Our Abundance Of Choice
If there is one thing that almost all explicitly detracts from the enjoyment of relationships these days, it's an abundance of selection. An excess of choice—the despotism of excess. We see it as a measure of our liberty and that we firmly believe that freedom of choice can result in fulfilment.
Individuals walk optimistic looking not into the eyes of their romantic partner however over their romantic partner's shoulder, just in case there may well be someone better walking by.
A Perpetual Cycle
This is not the road to successful long relationships. It doesn't stop with marriage. And it undermines commitment by encouraging individuals to keep their choices open.
It is the result of a consumer society. It's a self-fulfilling development. If you think that there can be one thing better round the next corner, then there'll be, as a result of you're not absolutely committed to the relationship you have.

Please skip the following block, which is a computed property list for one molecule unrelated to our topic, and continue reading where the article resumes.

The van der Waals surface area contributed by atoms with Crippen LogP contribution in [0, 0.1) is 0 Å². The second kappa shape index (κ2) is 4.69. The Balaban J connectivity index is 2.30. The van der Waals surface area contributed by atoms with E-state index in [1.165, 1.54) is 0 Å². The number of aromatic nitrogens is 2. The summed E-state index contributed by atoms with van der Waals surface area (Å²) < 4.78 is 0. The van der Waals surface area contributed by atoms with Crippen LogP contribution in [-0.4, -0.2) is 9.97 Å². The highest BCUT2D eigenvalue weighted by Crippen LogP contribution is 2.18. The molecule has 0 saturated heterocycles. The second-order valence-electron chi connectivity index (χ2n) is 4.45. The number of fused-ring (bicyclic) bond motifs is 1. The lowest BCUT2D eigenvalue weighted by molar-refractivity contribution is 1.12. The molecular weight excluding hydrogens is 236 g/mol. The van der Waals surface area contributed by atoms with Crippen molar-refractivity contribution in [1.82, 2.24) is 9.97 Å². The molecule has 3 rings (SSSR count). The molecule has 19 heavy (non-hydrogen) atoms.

It's naive to expect relationships to feel sensible every minute. Each relationship has its bumps. How big a bump does it need to be before you are doing something regarding it? If you are perpetually asking yourself whether or not you ought to leave, there may be a day when the answer is yes. In any marriage, there could also be a day once the answer is yes.
Constant Search For Perfection
One of the issues with unrestrained selection is that it raises expectations to the verge of collapse. A sense of multiple alternatives, of unlimited chance, breeds in us the illusion that perfection exists out there, somewhere, if only we could notice it.
This one's sense of humour, that one's looks, another one's charisma—we return to imagine that there'll exist a world where all our desires become a reality. We rummage around for perfection as a result of we believe we are entitled in a way in which that despite the facade of perfection we still believe there is something better and we can never settle.
If perfection is what you expect, you'll perpetually be frustrated, says Schwartz. We become fastidious and sad. The cruel joke our psychology plays on us, of course, is that we are terrible at knowing what's going to satisfy us or at knowing how any experience will make us feel.